The bowling ball was the first poster I spotted, with pink skittles contrasted against an off-white paper. It was being carried by a young lecturer through Woburn Square in the heart of Bloomsbury, adjacent to the University College London campus. Look closer and you can make out key words on the poster, etched into each skittle as they are swept away: “Casualisation”; “Unfair workload”; “Low pay”; “Gender pay gap”, among others.
Since the beginning of February, strike action has been taking place at seventy-four universities across the UK, organised by UCU (the University and College Union). It is slated to continue until mid-March. These include art schools across the country, including the Slade, Royal College of Art, Glasgow School of Art, Goldsmiths and University of the Arts London.
The poster that I saw on that winter’s afternoon in February was part of the campaign for the strikes and the fight against the marketization of higher education. Created by Autonomous Design Group, it looked different to the visuals that I have become more accustomed to seeing on picket lines and at protests over the years. Brightly coloured and with distinctive lettering, it sent its message loud and clear: “STRIKE!” I was curious to find out more about the group behind the design.
“It all started out in November last year” a representative of the group, who wish to collectively remain anonymous, tells me over the phone. “We just put out a launching announcement and asked if people wanted to join.” They currently have almost thirty members based all over the UK and, in one case, even further afield in France. The group organise using the online messaging service Slack.
“We’re trying to remove this idea of the individual artist, because there’s a lot of social capital that comes along with it”
“We’re very keen on breaking down informal hierarchies of power,” they explain. Many are graphic designers by profession, but others are not formally trained; some are artists, or students themselves. “We’re trying to remove this idea of the artist, because there’s a lot of social capital that comes along with being like, ‘This is my work, this is mine, look at what I did’,” they explain. “Our designs are produced collectively; maybe someone comes up with the concept, but then others will give feedback. By not releasing it under an individual’s name, it produces this much more collective work. It’s also about sharing our knowledge.”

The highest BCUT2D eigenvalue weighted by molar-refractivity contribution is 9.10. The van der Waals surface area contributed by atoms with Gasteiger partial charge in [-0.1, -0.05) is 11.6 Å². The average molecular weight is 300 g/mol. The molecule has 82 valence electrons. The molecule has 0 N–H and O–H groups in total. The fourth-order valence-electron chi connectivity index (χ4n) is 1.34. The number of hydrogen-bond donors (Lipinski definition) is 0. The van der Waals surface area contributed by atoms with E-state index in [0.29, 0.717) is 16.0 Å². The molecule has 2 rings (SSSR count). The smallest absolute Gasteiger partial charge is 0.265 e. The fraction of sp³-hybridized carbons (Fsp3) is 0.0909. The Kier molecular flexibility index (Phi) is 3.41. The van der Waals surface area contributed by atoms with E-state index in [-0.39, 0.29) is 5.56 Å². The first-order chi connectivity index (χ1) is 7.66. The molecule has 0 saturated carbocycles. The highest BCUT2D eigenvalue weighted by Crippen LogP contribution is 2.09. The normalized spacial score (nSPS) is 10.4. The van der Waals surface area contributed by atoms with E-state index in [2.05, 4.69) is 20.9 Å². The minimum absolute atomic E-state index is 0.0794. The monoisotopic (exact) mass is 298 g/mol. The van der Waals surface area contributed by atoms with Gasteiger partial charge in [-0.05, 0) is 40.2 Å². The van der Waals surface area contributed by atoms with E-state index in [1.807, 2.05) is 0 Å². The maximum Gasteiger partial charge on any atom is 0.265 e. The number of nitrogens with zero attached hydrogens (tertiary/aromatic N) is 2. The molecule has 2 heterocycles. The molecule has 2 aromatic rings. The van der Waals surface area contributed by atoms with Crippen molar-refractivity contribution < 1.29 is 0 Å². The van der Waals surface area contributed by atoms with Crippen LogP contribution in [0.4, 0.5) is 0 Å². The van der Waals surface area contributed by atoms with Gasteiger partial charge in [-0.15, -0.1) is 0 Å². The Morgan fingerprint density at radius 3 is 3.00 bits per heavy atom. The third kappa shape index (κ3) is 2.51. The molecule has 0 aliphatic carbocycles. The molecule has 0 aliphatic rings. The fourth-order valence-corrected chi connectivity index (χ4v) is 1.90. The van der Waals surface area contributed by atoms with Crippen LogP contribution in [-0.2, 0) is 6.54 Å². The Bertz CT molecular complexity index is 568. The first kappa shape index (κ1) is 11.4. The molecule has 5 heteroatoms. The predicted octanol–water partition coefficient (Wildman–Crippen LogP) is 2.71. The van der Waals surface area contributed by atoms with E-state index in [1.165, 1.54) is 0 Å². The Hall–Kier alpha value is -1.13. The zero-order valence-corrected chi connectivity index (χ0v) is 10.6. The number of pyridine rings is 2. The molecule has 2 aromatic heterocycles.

Most members of the group have previously been involved in established leftist movements, and the group is united by their anti-authoritarian and anti-capitalist politics. “We’d been doing lots of design work for the left, but it relied on people who we knew individually. We realized we’d be able to help more people if we organised as a collective.” They have created poster designs for everything from the climate strikes to tenant and workers groups, as well as a grassroots radical trade union.
They have contributed two designs to the recent UCU strikes, as part of an emerging visual language of the left that moves away from the more typical usage of red and black. “Unfortunately, people make judgments based on the colours that you use. A lot of red and black creates a dated aesthetic that looks like it comes from the 1930s,” the group argue. “We think it really puts people off. These are urgent issues that we’re presenting, and we need people to listen.”
“A lot of red and black creates a dated aesthetic that looks like it comes from the 1930s. We think it really puts people off”
“The artistic movements that appeal to us more are the ones that use bold, contrasting colours, in a style that is very engaging and immediately obvious. The aesthetic of the left comes from this quite Soviet aesthetic, from the Constructivists after the Russian revolution, which is really interesting as an artistic movement but it’s no longer relevant in terms of design. Of course, it has really affected the aesthetics of social movements but we are attempting to break out of that.”